Barristers, the Employment Bar Association (EBA) and ‘all employment lawyers have a key role in Ireland’s transition to the digital economy and as a bridge to the workplace in the future,’ according to one of Ireland’s top employment lawyers Cliona Kimber SC, chairperson of the EBA, speaking at the opening of the EBA’s annual conference.
Brexit, digital transformation and an acute need for more workers, espcially in construction, from abroad framed discussions at the EBA conference in Dublin. Ms Kimber SC said Ireland is at a tipping point in the labour market creating many challenges for the country’s employment lawyers. Responding to the potential conflicts between automation and jobs, Ms Kimber said ‘employees may be resisting, employers may be over enthusiastic or heavy-handed in driving the future agenda. Increased litigation and legal challenges are to be expected which expert employment barristers have the skills to sort.’ Enticing women back to work, diversity in the workplace, flexible working patterns, working past retirement and foreign workers means that ‘in navigating and managing the workplace, the workplace diversity equality law and equality lawyers will come to the fore. As a result of these colliding forces, expert employment lawyers will be essential to give independent advice, negotiate and mediate when problems arises, and prosecute or defend when legal claims arise.’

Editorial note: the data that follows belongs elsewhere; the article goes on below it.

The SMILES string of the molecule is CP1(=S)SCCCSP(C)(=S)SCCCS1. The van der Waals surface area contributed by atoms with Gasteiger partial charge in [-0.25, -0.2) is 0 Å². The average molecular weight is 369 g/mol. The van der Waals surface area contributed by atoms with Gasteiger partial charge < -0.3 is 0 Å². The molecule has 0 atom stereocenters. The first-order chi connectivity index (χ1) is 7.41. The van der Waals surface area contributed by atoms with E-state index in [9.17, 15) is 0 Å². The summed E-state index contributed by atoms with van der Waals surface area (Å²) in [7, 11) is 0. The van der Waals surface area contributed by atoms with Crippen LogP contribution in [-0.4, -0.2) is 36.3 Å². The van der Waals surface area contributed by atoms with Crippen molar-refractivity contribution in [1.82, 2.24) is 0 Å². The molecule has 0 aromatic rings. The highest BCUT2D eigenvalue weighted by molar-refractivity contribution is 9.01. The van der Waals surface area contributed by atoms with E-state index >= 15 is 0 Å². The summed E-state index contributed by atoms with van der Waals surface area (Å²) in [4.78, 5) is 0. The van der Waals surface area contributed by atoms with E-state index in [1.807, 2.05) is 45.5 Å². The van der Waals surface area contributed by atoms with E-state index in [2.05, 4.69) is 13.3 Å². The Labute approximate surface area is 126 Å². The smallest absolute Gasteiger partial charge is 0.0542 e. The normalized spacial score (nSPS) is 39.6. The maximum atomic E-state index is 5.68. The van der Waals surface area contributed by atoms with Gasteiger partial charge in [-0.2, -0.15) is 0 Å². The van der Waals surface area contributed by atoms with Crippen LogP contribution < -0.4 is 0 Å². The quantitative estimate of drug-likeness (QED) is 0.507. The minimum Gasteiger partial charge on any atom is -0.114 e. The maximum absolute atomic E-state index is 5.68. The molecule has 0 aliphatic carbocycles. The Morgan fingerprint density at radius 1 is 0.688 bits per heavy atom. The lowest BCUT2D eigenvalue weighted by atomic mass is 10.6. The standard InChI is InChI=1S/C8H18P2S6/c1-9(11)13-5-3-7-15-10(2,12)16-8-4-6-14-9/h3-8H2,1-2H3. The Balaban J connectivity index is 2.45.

The conference sessions were chaired by Regina Doherty, TD, minister for employment affairs & social protection and the hon ms justice Caroline Costello. The agenda covered a range of hot topics for employment practitioners currently. Mary Paula Guinness BL tackled managing employment law disputes, including using garden leave. Owen Keany assessed settlement agreements contracts. Helen Callanan SC reviewed recent European case law on discrimination on grounds of religion, while Rosemary Mallon BL turned her attention to the issue of medical examinations of employees, often a problematic cause for dismissal. Tom Mallon BL discussed the practical issues of protected disclosures. Marcus Dowling BL pondered the conundrum of two bites at the cherry caused by parallel proceedings in the Workplace Relations Commission (WRC) and High Court. Oisin Quinn SC closed off proceedings by reflecting on how to close the gender pay gap.